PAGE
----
The names of the prosecutors and defense lawyers involved in convictions later deemed to have been wrongful would be forwarded automatically to the Maryland Attorney Grievance Commission for potential ethics investigations under legislation the House Judiciary Committee heard last week.
Del. David Moon, the measure’s chief sponsor, called the automatic referral necessary because clearly something was amiss in the prosecution or defense of these overturned convictions that deserves an examination to determine if any ethical rules were violated and a sanction against an attorney warranted.
“I’m not suggesting it’s against the prosecutors or it’s against the defense attorneys” in these cases, Moon said at the hearing.
“There could be nothing wrong at all and, in fact, in some of the cases I think it really could just be a series of unfortunate missteps, but it’s not going to be 100 percent” of the time, he added. “If this were a doctor, I think at a minimum you would want the hospital to think something is worth looking at, at a minimum to review what happened. At a maximum, some people might be in the wrong line of work.”
The legislation, House Bill 249, drew fire from the Maryland State’s Attorneys’ Association, which voiced concern that the measure was primarily targeted at prosecutors.
Moon, in explaining the need for his bill, cited what he called the Maryland Court of Appeals’ disbarment last fall of retired Harford County State’s Attorney Joseph I. Cassilly for having withheld a potentially exculpatory report from the defense in a decades-old murder case and for misleading a judge about the study’s existence.
“I was astonished that this case had popped through” and resulted in a sanctioned prosecutor, said Moon, D-Montgomery and the House committee’s vice chair.
“My God,” he added. “The system is alive somewhere for someone. Somehow, something happened, so it is possible in Maryland. It’s not going to happen in every case.”
Cassilly’s misconduct did not involve an exoneration, as Moon’s bill contemplates.
The defendant, John Huffington, was granted a new trial due to the misconduct, but he ultimately pleaded no contest in 2017 to two first-degree murder counts on which he had been convicted. He was sentenced to two concurrent life sentences, which were suspended except for the 32 years he had already served in prison.
Huffington subsequently filed the attorney grievance complaint against Cassilly, which ultimately led to his disbarment.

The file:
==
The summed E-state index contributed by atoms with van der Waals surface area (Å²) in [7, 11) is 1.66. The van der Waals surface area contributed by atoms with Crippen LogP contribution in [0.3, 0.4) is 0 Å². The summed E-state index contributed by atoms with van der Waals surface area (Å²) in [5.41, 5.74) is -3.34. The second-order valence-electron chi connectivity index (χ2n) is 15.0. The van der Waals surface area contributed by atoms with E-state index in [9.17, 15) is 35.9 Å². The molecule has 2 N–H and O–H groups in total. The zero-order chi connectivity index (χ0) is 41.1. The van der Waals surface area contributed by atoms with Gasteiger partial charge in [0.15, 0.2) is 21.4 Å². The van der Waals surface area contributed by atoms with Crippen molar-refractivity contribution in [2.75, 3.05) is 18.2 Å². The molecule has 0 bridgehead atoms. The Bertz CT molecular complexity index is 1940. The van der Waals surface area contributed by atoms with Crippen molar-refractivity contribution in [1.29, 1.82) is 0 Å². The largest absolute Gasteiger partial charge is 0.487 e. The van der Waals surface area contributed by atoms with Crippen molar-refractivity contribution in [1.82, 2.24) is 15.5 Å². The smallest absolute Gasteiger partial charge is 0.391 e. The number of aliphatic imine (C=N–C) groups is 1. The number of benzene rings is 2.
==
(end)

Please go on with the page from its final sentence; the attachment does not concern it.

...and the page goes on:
Moon, in pressing for his automatic referral bill, said the wrongly convicted should not have the burden of lodging ethics complaints against their prosecutors or attorneys.
Moon, himself a lawyer, added with regret that his legislation is also necessary because too often attorneys fail to meet their ethical obligation to report their prosecuting or defense-attorney colleagues when they act unethically.
“In law and in criminal justice, imprisoning innocent people is a catastrophe,” Moon said.
“We’re all members of the bar; we took an oath to report this sort of behavior and do something about it,” he added. “I don’t think it’s happening. We are all failing at our stated jobs.”
But Caroline County State’s Attorney Joseph Riley characterized the legislation as anti-prosecutors and said Cassilly’s disbarment shows that the system of attorney discipline works without the need for an automatic referral to the grievance commission.
“Quite frankly, I can’t think of a bill that has been more of an attack on prosecutors and totally has no regard for the harms that defense attorneys sometimes cause in these actual innocence cases,” Riley said on behalf of the Maryland State’s Attorneys’ Association.
“This bill is not needed,” he added. “It is an affront to say the harmed parties can’t take care of this action themselves.”
Howard County State’s Attorney Rich Gibson said the proposed automatic referral in cases of wrongful convictions would have “a chilling effect” on prosecutors, adding that exonerees are free and willing to bring their complaints to the Attorney Grievance Commission.
“Prosecutors should have no hindrance in pursuing factually challenging cases provided there is sufficient evidence supporting probable cause and sufficient evidence to prove the case beyond a reasonable doubt,” Gibson told the House committee.
“If you believe that … a state’s attorney did something improper in the way of hiding evidence or something else horrific that undermined the pursuit of justice and wrongfully impacted the person, (you) have the ability to file a claim,” he added. “There is no shortage of defendants filing claims. That happens all the time.”